Proposed Waipapa Liquor Store Application Declined | Te Whatu Ora - Te Tai Tokerau

Proposed Waipapa Liquor Store Application Declined

Attribute to: Dr Ankush Mittal, Medical Officer of Health, Health New Zealand – Te Tai Tokerau 

The Far North District Licensing Committee has turned down an application to open the proposed Waipapa Liquor Store on State Highway 10, Waipapa. 

"This represents the sentiment of the people who didn't want another alcohol outlet opening in their place,” noted Dr Mittal, Medical Officer of Health, Health New Zealand Te Tai Tokerau.  

"The community and local agencies raised significant concerns around how alcohol was already impacting local communities, with provision already higher than most of the country." 

After evaluating the totality of the evidence before them, the committee concluded that granting this licence was inconsistent with the requirements of the Sale and Supply of Alcohol Act 2012. 

Dr Mittal represented Health New Zealand Te Tai Tokerau and presented evidence that an additional bottle store in the area would be harmful to the community. 

"Waipapa is over-represented in terms of off-licence provision compared to other parts of Northland and New Zealand," Dr Mittal explained.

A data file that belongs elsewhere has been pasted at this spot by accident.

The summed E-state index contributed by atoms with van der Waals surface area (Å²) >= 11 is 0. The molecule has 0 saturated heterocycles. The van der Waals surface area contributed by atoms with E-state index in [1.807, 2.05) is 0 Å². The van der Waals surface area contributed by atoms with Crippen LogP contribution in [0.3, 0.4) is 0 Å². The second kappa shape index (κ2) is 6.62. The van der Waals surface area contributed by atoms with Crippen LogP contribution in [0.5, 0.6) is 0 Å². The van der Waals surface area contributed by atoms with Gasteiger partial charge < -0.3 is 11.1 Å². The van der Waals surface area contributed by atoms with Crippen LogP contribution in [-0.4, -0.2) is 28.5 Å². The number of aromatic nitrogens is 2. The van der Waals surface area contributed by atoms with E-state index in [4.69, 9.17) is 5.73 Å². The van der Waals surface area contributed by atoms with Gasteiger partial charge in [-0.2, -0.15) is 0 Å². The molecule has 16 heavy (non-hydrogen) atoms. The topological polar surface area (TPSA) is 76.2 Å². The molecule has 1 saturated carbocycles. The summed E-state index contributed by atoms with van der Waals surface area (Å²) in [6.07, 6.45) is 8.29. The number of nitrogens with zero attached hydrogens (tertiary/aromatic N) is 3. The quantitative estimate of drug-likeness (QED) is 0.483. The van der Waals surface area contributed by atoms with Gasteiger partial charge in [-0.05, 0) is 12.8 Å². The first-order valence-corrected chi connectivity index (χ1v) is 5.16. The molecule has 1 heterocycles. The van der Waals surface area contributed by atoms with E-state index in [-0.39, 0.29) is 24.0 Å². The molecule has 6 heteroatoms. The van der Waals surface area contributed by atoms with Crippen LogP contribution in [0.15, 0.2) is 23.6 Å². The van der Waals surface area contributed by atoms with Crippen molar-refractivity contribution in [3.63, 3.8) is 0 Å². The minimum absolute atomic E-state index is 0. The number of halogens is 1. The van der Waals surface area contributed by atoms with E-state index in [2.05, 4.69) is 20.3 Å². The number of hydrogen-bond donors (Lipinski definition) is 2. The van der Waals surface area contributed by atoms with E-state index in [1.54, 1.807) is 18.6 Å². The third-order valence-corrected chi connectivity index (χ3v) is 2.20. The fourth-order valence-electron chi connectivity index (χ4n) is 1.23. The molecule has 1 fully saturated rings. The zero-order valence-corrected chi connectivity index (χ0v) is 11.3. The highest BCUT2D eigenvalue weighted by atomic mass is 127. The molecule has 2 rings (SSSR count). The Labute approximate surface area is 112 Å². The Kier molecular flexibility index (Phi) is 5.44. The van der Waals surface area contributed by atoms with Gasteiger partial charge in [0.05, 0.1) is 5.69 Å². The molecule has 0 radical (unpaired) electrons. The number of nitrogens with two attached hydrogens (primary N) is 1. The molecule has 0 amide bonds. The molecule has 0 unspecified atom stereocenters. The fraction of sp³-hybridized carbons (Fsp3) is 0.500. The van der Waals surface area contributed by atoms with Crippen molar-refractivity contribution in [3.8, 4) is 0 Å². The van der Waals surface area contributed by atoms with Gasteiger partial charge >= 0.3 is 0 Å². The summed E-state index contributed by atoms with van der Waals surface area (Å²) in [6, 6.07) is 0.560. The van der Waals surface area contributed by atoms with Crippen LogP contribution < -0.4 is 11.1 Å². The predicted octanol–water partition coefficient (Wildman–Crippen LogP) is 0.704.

"Issuing this licence would have increased local off-licence density to one for every 217 people, which in our view is far too many." 

Twenty public objections were received. Saturation of alcohol off-licences and existing alcohol related harm were common themes, as well as the potential impact of locating a bottle store next to a petrol station. 

In addition, two objections raise the issue of proximity to an existing preschool, proposed school, and residences. 

Others raised concerns about the area's increased traffic build-up and two objected because of the potential increase in noise, graffiti, and vandalism in the area. 

There was also general concern amongst objectors around alcohol related motor vehicle crashes in the Far North area, which were described as some of the highest in the country by the Medical Officer of Health. 

Dr Mittal acknowledged that drinking alcohol is a part of many New Zealanders’ lives. 

“For a significant proportion, the amount and pattern of drinking causes harm to themselves and others.  

“Restrictions on commercial or public availability of alcohol is an important way to reduce harmful use of alcohol by young people and other vulnerable or high risk groups.” 

If you or your whānau want to talk to, or get support from an expert, there is someone who can help near you. Check out Alcohol Support services(external link)


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